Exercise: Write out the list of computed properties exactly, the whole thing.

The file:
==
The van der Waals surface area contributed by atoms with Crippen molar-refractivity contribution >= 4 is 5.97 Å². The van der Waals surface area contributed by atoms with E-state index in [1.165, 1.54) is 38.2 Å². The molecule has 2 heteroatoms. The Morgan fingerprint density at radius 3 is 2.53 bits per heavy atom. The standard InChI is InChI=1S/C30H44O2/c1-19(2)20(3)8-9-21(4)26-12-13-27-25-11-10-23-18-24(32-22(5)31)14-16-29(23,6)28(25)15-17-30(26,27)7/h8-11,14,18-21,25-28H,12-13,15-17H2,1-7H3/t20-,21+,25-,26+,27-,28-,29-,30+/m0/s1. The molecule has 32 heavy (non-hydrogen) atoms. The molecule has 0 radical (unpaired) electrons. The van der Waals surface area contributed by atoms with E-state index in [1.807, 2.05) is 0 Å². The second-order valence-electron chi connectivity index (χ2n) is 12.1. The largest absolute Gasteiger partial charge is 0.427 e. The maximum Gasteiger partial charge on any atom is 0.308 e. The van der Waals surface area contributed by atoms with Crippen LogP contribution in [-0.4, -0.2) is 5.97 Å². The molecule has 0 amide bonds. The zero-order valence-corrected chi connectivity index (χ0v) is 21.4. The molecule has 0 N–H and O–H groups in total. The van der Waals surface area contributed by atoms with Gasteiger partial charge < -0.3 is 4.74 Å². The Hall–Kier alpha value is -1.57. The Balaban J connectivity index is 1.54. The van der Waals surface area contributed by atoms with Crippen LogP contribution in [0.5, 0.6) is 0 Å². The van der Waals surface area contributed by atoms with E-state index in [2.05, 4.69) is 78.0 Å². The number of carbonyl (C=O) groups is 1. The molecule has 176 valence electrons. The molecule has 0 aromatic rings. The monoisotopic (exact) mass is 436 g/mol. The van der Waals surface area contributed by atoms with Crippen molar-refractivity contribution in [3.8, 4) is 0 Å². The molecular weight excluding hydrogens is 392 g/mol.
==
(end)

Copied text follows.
The van der Waals surface area contributed by atoms with Crippen molar-refractivity contribution >= 4 is 5.97 Å². The van der Waals surface area contributed by atoms with E-state index in [1.165, 1.54) is 38.2 Å². The molecule has 2 heteroatoms. The Morgan fingerprint density at radius 3 is 2.53 bits per heavy atom. The standard InChI is InChI=1S/C30H44O2/c1-19(2)20(3)8-9-21(4)26-12-13-27-25-11-10-23-18-24(32-22(5)31)14-16-29(23,6)28(25)15-17-30(26,27)7/h8-11,14,18-21,25-28H,12-13,15-17H2,1-7H3/t20-,21+,25-,26+,27-,28-,29-,30+/m0/s1. The molecule has 32 heavy (non-hydrogen) atoms. The molecule has 0 radical (unpaired) electrons. The van der Waals surface area contributed by atoms with E-state index in [1.807, 2.05) is 0 Å². The second-order valence-electron chi connectivity index (χ2n) is 12.1. The largest absolute Gasteiger partial charge is 0.427 e. The maximum Gasteiger partial charge on any atom is 0.308 e. The van der Waals surface area contributed by atoms with Crippen LogP contribution in [-0.4, -0.2) is 5.97 Å². The molecule has 0 amide bonds. The zero-order valence-corrected chi connectivity index (χ0v) is 21.4. The molecule has 0 N–H and O–H groups in total. The van der Waals surface area contributed by atoms with Gasteiger partial charge < -0.3 is 4.74 Å². The Hall–Kier alpha value is -1.57. The Balaban J connectivity index is 1.54. The van der Waals surface area contributed by atoms with Crippen LogP contribution in [0.5, 0.6) is 0 Å². The van der Waals surface area contributed by atoms with E-state index in [2.05, 4.69) is 78.0 Å². The number of carbonyl (C=O) groups is 1. The molecule has 176 valence electrons. The molecule has 0 aromatic rings. The monoisotopic (exact) mass is 436 g/mol. The van der Waals surface area contributed by atoms with Crippen molar-refractivity contribution in [3.8, 4) is 0 Å². The molecular weight excluding hydrogens is 392 g/mol.